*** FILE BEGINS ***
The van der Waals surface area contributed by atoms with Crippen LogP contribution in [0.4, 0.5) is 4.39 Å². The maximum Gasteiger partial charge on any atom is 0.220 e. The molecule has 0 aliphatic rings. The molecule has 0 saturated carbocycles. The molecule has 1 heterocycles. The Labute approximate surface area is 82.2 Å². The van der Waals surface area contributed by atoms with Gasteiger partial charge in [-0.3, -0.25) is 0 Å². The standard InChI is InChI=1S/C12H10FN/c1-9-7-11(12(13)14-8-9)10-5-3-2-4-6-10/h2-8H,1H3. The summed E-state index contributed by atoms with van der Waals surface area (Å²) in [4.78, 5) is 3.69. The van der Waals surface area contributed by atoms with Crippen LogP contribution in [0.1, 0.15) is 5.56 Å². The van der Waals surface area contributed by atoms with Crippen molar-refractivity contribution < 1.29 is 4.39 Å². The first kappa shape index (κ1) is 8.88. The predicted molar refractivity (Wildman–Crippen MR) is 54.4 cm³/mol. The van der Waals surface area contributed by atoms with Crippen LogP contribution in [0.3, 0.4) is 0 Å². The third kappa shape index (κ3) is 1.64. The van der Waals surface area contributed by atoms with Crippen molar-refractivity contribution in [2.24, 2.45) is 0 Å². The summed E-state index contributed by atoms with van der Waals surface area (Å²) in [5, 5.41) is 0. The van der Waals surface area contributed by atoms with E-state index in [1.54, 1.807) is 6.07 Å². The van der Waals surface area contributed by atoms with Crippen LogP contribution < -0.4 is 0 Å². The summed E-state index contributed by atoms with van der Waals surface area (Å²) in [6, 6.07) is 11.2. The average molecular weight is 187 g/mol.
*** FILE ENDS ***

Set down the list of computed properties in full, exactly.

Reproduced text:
The van der Waals surface area contributed by atoms with Crippen LogP contribution in [0.4, 0.5) is 4.39 Å². The maximum Gasteiger partial charge on any atom is 0.220 e. The molecule has 0 aliphatic rings. The molecule has 0 saturated carbocycles. The molecule has 1 heterocycles. The Labute approximate surface area is 82.2 Å². The van der Waals surface area contributed by atoms with Gasteiger partial charge in [-0.3, -0.25) is 0 Å². The standard InChI is InChI=1S/C12H10FN/c1-9-7-11(12(13)14-8-9)10-5-3-2-4-6-10/h2-8H,1H3. The summed E-state index contributed by atoms with van der Waals surface area (Å²) in [4.78, 5) is 3.69. The van der Waals surface area contributed by atoms with Crippen LogP contribution in [0.1, 0.15) is 5.56 Å². The van der Waals surface area contributed by atoms with Crippen molar-refractivity contribution < 1.29 is 4.39 Å². The first kappa shape index (κ1) is 8.88. The predicted molar refractivity (Wildman–Crippen MR) is 54.4 cm³/mol. The van der Waals surface area contributed by atoms with Crippen LogP contribution in [0.3, 0.4) is 0 Å². The third kappa shape index (κ3) is 1.64. The van der Waals surface area contributed by atoms with Crippen molar-refractivity contribution in [2.24, 2.45) is 0 Å². The summed E-state index contributed by atoms with van der Waals surface area (Å²) in [5, 5.41) is 0. The van der Waals surface area contributed by atoms with E-state index in [1.54, 1.807) is 6.07 Å². The van der Waals surface area contributed by atoms with Crippen LogP contribution < -0.4 is 0 Å². The summed E-state index contributed by atoms with van der Waals surface area (Å²) in [6, 6.07) is 11.2. The average molecular weight is 187 g/mol.